TYPE Whatever
            item   AS LONG
            pos(4) AS LONG
          END TYPE
          
          <snipped for space>
          
            MSGBOX STR$(myArray.pos(0)) & $CRLF & STR$(myArray.pos(1)) & $CRLF & _
                   STR$(myArray.pos(2)) & $CRLF & STR$(myArray.pos(3)) & $CRLF & _
                   STR$(myArray.pos(4)), %MB_ICONINFORMATION, "Unsorted array in TYPE"
          Borje

          I know this is only a snippet, but it appears you have defined an
          array that is referenced by literals. First, if this is the case
          why not use constants to clarify the purpose of the elements --
          myArray.pos(%FIRSTPOS)? Secondly, the array does may it easier to
          initialize the array within a loop, but if the array is in fact to
          be referenced literally then it seems discrete elements would be a
          better choice since there are some gotchas with arrays in TYPEs.

          Code:
          TYPE Whatever
            item   AS LONG
            pos1   AS LONG
            pos2   AS LONG
            pos3   AS LONG
            pos4   AS LONG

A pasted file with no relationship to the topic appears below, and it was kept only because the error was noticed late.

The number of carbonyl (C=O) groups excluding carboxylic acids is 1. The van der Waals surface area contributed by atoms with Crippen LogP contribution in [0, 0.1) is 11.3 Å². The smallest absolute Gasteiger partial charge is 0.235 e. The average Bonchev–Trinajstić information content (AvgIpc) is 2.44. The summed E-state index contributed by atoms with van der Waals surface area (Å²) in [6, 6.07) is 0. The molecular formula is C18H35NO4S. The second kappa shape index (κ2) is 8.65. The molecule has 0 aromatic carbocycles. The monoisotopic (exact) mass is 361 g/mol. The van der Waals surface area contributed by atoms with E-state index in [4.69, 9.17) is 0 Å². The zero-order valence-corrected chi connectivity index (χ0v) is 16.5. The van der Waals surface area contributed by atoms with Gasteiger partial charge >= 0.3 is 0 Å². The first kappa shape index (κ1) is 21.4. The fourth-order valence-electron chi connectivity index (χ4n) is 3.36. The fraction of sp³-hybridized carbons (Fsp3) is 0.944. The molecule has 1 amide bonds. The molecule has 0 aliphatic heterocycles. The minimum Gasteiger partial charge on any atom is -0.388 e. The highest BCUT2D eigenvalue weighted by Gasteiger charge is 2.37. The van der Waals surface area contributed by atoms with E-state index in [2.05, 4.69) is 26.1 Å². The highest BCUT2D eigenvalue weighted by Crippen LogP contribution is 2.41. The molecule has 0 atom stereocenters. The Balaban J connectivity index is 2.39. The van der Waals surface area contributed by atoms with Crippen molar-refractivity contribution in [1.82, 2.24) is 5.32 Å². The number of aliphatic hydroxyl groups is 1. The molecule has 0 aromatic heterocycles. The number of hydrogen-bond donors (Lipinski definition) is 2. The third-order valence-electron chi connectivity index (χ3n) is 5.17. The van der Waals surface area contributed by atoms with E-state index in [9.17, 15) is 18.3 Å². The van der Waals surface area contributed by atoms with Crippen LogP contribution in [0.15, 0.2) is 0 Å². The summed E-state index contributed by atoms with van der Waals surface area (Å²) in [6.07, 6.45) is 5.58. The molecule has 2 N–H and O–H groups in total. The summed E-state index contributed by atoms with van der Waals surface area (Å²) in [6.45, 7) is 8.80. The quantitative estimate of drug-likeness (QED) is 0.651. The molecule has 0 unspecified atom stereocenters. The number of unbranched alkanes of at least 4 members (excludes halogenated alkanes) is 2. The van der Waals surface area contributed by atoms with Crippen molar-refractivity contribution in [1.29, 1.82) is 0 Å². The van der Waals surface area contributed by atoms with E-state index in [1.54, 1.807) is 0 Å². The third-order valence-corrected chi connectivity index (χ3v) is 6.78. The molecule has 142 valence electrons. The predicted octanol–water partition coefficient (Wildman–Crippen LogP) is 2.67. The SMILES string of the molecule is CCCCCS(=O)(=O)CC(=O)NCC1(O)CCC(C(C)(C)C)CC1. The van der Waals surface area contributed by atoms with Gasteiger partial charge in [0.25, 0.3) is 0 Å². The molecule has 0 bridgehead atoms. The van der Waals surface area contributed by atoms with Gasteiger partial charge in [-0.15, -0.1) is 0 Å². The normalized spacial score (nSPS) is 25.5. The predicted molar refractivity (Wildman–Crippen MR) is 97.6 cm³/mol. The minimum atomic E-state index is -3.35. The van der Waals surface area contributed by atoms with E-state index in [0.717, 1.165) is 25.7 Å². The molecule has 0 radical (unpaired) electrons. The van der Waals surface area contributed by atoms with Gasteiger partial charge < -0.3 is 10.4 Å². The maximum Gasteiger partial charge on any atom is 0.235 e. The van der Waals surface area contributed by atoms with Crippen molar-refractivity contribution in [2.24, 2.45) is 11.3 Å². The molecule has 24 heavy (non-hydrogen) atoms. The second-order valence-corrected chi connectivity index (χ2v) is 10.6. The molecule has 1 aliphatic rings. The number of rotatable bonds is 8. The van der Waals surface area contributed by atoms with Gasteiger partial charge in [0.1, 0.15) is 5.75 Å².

END TYPE
          Of course, if you are actually using variables to reference the
          array elements, then the point is moot. Either way, good use of
          mapping data structures. Very similar to mapped data in PB/DOS.

          ss


          ------------------

          Comment


          • #6
            Thank you for the input, fellows. Actually, for this purpose, I
            decided to take another route instead and use an array, where
            UBOUND = Linecount, to store %TRUE/%FALSE flags for every line.
            This enables setting many bookmarks, up to the number of lines
            and turned out to be much easier and a bit faster to handle. If
            one store line numbers, the array must be scanned for these each
            time the screen is redrawn. If each line has its own flag, no